I don’t remember meeting any authors when I was a child. My school had a well-stocked library with a librarian, and I do remember checking out books from there and the public library, and discovering a host of intriguing and exciting fiction and non-fiction on the bookshelves, but I don’t remember having a Book Week or author visits. We certainly didn’t dress up for World Book Day. That only started 18 years ago, and I left school before then. In fact, one of my favourite authors was Noel Streatfield – I didn’t know until after I left school whether Noel was a man or a woman – it didn’t matter. The author was largely anonymous, a system only for finding a book on the shelf, or reading more of the same.
For the next generation though, authors of books are REAL, alive (most of the time) and KNOWN. They may go to a school that encourages author visits, or attend book signings at a local bookshop or library, or attend literature festivals, such as the Southbank Imagine Children’s Literature Festival and meet authors in person. Suddenly these authors become celebrities (Jacqueline Wilson, Anthony Horowitz), or in some cases, celebrities become authors (David Walliams, David Baddeil, Helen Skelton).
Authors have always been fundamental for writing, but now they have become fundamental to the reading process. On a cynical basis, I would attribute this to both increased marketing strategies and our celebrity culture. Authors are expected to provide a profile, whether it be on social media or in public life, as well as carrying out a fair bit of their own selling. For authors of children’s books, this often means visiting schools (which also serves a dual purpose as it creates an extra revenue stream as most authors make very little money from the sale of their books).
Pity the author who doesn’t have a SPARKLING personality or isn’t good at public speaking – by association they may tarnish their books. For those who can tell a good joke or strum a guitar they may gain a whole new audience for their stories. And after all, didn’t our storytelling all come from an oral tradition anyway? The notion of a writer scratching away with quill and ink in an impoverished attic was always rather Victorian.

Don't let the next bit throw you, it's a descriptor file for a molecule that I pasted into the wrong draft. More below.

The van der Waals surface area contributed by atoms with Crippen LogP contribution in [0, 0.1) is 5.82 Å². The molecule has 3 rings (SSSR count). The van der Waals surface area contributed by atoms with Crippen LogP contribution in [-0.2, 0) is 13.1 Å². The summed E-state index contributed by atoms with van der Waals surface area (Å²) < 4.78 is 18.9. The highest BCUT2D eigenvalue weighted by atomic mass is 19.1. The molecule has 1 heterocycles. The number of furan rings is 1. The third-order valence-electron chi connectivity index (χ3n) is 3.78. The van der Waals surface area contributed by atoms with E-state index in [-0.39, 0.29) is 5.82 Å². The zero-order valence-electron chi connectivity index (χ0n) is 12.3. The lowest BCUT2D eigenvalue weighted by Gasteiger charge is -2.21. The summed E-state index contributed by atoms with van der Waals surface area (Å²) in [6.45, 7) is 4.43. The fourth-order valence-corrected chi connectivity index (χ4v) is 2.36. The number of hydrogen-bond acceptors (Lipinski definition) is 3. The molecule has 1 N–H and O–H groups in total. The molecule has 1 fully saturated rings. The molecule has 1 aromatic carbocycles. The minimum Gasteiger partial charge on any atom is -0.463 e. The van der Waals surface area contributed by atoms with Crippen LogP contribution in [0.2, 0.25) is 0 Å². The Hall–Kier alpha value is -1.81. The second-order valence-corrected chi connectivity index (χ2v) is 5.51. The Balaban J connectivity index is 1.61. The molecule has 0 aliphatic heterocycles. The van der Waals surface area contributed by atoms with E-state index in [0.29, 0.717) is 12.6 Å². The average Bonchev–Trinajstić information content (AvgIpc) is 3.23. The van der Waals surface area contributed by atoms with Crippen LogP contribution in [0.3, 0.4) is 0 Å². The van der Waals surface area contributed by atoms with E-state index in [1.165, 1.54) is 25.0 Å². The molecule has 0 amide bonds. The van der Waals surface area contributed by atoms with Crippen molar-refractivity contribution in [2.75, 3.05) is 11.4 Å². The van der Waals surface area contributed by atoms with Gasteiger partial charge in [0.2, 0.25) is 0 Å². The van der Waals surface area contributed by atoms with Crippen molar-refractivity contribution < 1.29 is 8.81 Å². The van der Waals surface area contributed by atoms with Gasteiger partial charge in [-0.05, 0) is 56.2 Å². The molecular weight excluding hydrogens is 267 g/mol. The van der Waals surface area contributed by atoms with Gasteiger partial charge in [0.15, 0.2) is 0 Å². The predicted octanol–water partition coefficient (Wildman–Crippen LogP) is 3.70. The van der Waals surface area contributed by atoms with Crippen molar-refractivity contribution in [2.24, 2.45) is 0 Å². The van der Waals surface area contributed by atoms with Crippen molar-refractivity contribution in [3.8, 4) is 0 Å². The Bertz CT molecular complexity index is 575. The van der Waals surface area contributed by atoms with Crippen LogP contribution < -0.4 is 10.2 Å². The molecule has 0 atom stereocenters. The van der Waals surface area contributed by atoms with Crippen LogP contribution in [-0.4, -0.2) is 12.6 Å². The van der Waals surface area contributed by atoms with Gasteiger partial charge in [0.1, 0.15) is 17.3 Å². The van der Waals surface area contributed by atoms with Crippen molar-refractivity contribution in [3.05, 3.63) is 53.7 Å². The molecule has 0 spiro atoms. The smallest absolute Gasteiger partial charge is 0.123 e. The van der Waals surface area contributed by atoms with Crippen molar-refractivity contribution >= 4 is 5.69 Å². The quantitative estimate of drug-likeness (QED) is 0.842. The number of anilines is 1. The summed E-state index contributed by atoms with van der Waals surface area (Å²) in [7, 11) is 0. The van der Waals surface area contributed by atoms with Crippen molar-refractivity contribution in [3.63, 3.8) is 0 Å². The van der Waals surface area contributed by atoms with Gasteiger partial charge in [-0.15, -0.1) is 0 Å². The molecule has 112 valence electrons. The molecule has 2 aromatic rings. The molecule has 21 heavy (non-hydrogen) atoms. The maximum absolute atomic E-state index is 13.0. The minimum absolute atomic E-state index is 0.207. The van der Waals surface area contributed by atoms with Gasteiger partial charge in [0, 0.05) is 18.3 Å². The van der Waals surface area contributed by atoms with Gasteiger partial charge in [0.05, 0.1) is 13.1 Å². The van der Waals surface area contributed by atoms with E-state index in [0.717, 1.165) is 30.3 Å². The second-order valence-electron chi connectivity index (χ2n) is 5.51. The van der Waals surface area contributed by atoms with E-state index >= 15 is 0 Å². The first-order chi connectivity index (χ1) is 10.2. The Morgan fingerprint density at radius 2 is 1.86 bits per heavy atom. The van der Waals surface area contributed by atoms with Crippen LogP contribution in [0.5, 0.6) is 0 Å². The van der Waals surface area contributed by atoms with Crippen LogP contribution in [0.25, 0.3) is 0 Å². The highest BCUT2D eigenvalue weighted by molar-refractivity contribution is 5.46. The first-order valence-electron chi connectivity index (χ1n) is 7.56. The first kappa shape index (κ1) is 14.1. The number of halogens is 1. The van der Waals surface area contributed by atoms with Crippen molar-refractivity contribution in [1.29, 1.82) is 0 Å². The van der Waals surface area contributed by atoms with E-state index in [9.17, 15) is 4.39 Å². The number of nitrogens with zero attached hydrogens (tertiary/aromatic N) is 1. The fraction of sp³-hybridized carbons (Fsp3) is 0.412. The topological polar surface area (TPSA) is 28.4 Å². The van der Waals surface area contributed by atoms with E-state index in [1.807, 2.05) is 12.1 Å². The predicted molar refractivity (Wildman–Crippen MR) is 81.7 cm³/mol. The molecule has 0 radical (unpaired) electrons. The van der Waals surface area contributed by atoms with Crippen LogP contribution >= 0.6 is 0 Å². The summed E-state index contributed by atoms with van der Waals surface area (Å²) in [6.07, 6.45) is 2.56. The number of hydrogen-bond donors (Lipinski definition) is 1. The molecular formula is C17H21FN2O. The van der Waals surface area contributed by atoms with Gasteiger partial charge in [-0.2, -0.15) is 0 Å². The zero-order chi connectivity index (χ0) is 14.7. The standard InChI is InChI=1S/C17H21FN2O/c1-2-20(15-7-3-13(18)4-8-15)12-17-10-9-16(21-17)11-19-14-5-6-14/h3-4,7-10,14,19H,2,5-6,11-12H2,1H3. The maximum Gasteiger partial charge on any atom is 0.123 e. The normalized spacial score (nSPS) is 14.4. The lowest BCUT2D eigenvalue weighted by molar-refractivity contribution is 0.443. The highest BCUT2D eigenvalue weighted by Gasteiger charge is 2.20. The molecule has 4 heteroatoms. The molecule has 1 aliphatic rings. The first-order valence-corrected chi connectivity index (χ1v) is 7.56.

What do children gain from seeing an author of a book? Not every author is as famous as David Walliams or Jacqueline Wilson, so what do the children think when it’s an author whom they’ve not heard of, with books they’ve never read, and are only prepped by their school the week or two before the visit?
Of course there are certain benefits that are readily talked about – it creates an excitement around reading, and books of all kinds not just by that author – it can inspire children, as passion for reading is something that is caught, not necessarily taught – and it can provoke children to write creatively themselves, believing it to be a ‘job’ they could do. These are all hugely important. This is something that the Patron of Reading scheme delivers in particular – you can read about them here.
I quizzed some school children recently about author visits. Why does it have to be an author of a published book? Surely a librarian – someone with knowledge of books, a good reading-aloud voice, a passion for literature and knowledge of the book market could equally well do a school visit, read books and inspire children. They admitted it wasn’t the same. For children, and I would argue adults too, there is something hugely special about seeing the author’s name in print on the front of the book – and if they are standing in front of you holding their product, then that’s something particularly special. It’s even better than Sir Tim Dyson vacuuming in front of you. But there was something else that came up that was surprising and special. Although any teacher, librarian or visitor could deconstruct a book – guess what came next, ask questions about the narrative, speculate on different endings and meanings – only the author had the ‘absolute’ truth in his head.
Having the author there to question on the story is like being able to get a glimpse inside someone else’s brain – in their dreams and imagination, in their feelings and reveries. The author is the only person who won’t reinterpret the book but has the ultimate interpretation of it – can discuss its origins and machinations, its complexities and issues, the versions it went through before its finalisation, with total authority. And then, and this is the bit that finally made me giggle – the children felt they could properly critique it.
I’ve yet to come across a school that didn’t heartily embrace the author who had come to visit – children who didn’t come away with a renewed vigour and warmth for reading, and a special place in its school library for those coveted signed books. If you’re an author, do a school visit, and if you’re a school, invite an author in. It’s mutually beneficial.